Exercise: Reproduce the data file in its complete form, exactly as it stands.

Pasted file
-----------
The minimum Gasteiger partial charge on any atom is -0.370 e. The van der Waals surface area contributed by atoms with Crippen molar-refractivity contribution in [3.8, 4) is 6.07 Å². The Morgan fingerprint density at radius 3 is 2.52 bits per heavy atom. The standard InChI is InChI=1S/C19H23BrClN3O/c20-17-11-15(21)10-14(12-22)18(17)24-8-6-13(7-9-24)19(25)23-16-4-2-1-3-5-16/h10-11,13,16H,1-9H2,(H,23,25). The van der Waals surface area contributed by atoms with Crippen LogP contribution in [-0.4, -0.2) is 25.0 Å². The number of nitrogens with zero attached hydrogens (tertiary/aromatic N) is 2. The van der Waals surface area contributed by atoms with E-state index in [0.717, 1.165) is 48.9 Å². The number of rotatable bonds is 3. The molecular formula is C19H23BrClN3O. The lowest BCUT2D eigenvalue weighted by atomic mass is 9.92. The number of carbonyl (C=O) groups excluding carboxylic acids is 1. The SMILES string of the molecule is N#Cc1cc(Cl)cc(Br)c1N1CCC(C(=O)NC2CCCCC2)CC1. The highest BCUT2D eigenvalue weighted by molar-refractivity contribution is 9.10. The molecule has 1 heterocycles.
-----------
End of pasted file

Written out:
The minimum Gasteiger partial charge on any atom is -0.370 e. The van der Waals surface area contributed by atoms with Crippen molar-refractivity contribution in [3.8, 4) is 6.07 Å². The Morgan fingerprint density at radius 3 is 2.52 bits per heavy atom. The standard InChI is InChI=1S/C19H23BrClN3O/c20-17-11-15(21)10-14(12-22)18(17)24-8-6-13(7-9-24)19(25)23-16-4-2-1-3-5-16/h10-11,13,16H,1-9H2,(H,23,25). The van der Waals surface area contributed by atoms with Crippen LogP contribution in [-0.4, -0.2) is 25.0 Å². The number of nitrogens with zero attached hydrogens (tertiary/aromatic N) is 2. The van der Waals surface area contributed by atoms with E-state index in [0.717, 1.165) is 48.9 Å². The number of rotatable bonds is 3. The molecular formula is C19H23BrClN3O. The lowest BCUT2D eigenvalue weighted by atomic mass is 9.92. The number of carbonyl (C=O) groups excluding carboxylic acids is 1. The SMILES string of the molecule is N#Cc1cc(Cl)cc(Br)c1N1CCC(C(=O)NC2CCCCC2)CC1. The highest BCUT2D eigenvalue weighted by molar-refractivity contribution is 9.10. The molecule has 1 heterocycles.